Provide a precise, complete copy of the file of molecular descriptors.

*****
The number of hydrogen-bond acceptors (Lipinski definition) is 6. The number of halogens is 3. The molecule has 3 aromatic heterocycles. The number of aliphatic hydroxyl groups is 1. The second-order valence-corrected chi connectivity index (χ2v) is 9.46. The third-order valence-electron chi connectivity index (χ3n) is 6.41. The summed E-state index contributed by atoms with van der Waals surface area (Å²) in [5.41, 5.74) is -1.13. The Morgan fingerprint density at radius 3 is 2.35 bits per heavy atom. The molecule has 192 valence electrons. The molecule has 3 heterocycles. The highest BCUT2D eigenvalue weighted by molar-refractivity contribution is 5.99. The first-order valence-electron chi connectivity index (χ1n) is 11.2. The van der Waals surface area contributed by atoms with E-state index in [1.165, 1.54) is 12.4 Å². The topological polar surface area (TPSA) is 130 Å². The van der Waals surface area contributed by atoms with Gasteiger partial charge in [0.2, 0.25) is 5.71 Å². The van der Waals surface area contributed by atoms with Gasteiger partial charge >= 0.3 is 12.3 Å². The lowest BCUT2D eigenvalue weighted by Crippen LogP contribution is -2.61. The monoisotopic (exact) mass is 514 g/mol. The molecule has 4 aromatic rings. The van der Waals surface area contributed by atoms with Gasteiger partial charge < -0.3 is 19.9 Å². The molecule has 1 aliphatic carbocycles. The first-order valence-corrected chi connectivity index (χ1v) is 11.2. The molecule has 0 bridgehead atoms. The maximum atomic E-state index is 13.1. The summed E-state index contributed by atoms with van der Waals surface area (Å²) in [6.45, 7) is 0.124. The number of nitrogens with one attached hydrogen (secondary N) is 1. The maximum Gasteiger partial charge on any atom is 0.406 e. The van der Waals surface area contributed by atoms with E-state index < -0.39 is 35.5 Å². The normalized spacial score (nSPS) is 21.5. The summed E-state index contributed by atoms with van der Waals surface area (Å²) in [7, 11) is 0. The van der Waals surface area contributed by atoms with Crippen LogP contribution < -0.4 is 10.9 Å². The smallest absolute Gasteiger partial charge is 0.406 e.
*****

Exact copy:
The number of hydrogen-bond acceptors (Lipinski definition) is 6. The number of halogens is 3. The molecule has 3 aromatic heterocycles. The number of aliphatic hydroxyl groups is 1. The second-order valence-corrected chi connectivity index (χ2v) is 9.46. The third-order valence-electron chi connectivity index (χ3n) is 6.41. The summed E-state index contributed by atoms with van der Waals surface area (Å²) in [5.41, 5.74) is -1.13. The Morgan fingerprint density at radius 3 is 2.35 bits per heavy atom. The molecule has 192 valence electrons. The molecule has 3 heterocycles. The highest BCUT2D eigenvalue weighted by molar-refractivity contribution is 5.99. The first-order valence-electron chi connectivity index (χ1n) is 11.2. The van der Waals surface area contributed by atoms with E-state index in [1.165, 1.54) is 12.4 Å². The topological polar surface area (TPSA) is 130 Å². The van der Waals surface area contributed by atoms with Gasteiger partial charge in [0.2, 0.25) is 5.71 Å². The van der Waals surface area contributed by atoms with Gasteiger partial charge >= 0.3 is 12.3 Å². The lowest BCUT2D eigenvalue weighted by Crippen LogP contribution is -2.61. The monoisotopic (exact) mass is 514 g/mol. The molecule has 4 aromatic rings. The van der Waals surface area contributed by atoms with Gasteiger partial charge < -0.3 is 19.9 Å². The molecule has 1 aliphatic carbocycles. The first-order valence-corrected chi connectivity index (χ1v) is 11.2. The molecule has 0 bridgehead atoms. The maximum atomic E-state index is 13.1. The summed E-state index contributed by atoms with van der Waals surface area (Å²) in [6.45, 7) is 0.124. The number of nitrogens with one attached hydrogen (secondary N) is 1. The maximum Gasteiger partial charge on any atom is 0.406 e. The van der Waals surface area contributed by atoms with E-state index < -0.39 is 35.5 Å². The normalized spacial score (nSPS) is 21.5. The summed E-state index contributed by atoms with van der Waals surface area (Å²) in [7, 11) is 0. The van der Waals surface area contributed by atoms with Crippen LogP contribution < -0.4 is 10.9 Å². The smallest absolute Gasteiger partial charge is 0.406 e.